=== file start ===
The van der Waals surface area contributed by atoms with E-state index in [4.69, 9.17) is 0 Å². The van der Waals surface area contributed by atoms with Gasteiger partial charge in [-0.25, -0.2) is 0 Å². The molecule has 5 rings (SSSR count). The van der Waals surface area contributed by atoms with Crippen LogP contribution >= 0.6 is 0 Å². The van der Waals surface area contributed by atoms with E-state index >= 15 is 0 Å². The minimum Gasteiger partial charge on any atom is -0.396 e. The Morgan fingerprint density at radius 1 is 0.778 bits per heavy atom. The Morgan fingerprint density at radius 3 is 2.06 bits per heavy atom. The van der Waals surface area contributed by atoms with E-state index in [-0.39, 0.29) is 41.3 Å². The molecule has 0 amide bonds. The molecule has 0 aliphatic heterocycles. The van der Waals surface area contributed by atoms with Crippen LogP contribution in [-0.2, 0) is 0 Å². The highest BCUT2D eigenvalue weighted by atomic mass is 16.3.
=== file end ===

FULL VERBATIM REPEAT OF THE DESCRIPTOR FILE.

The van der Waals surface area contributed by atoms with E-state index in [4.69, 9.17) is 0 Å². The van der Waals surface area contributed by atoms with Gasteiger partial charge in [-0.25, -0.2) is 0 Å². The molecule has 5 rings (SSSR count). The van der Waals surface area contributed by atoms with Crippen LogP contribution >= 0.6 is 0 Å². The van der Waals surface area contributed by atoms with E-state index >= 15 is 0 Å². The minimum Gasteiger partial charge on any atom is -0.396 e. The Morgan fingerprint density at radius 1 is 0.778 bits per heavy atom. The Morgan fingerprint density at radius 3 is 2.06 bits per heavy atom. The van der Waals surface area contributed by atoms with E-state index in [-0.39, 0.29) is 41.3 Å². The molecule has 0 amide bonds. The molecule has 0 aliphatic heterocycles. The van der Waals surface area contributed by atoms with Crippen LogP contribution in [-0.2, 0) is 0 Å². The highest BCUT2D eigenvalue weighted by atomic mass is 16.3.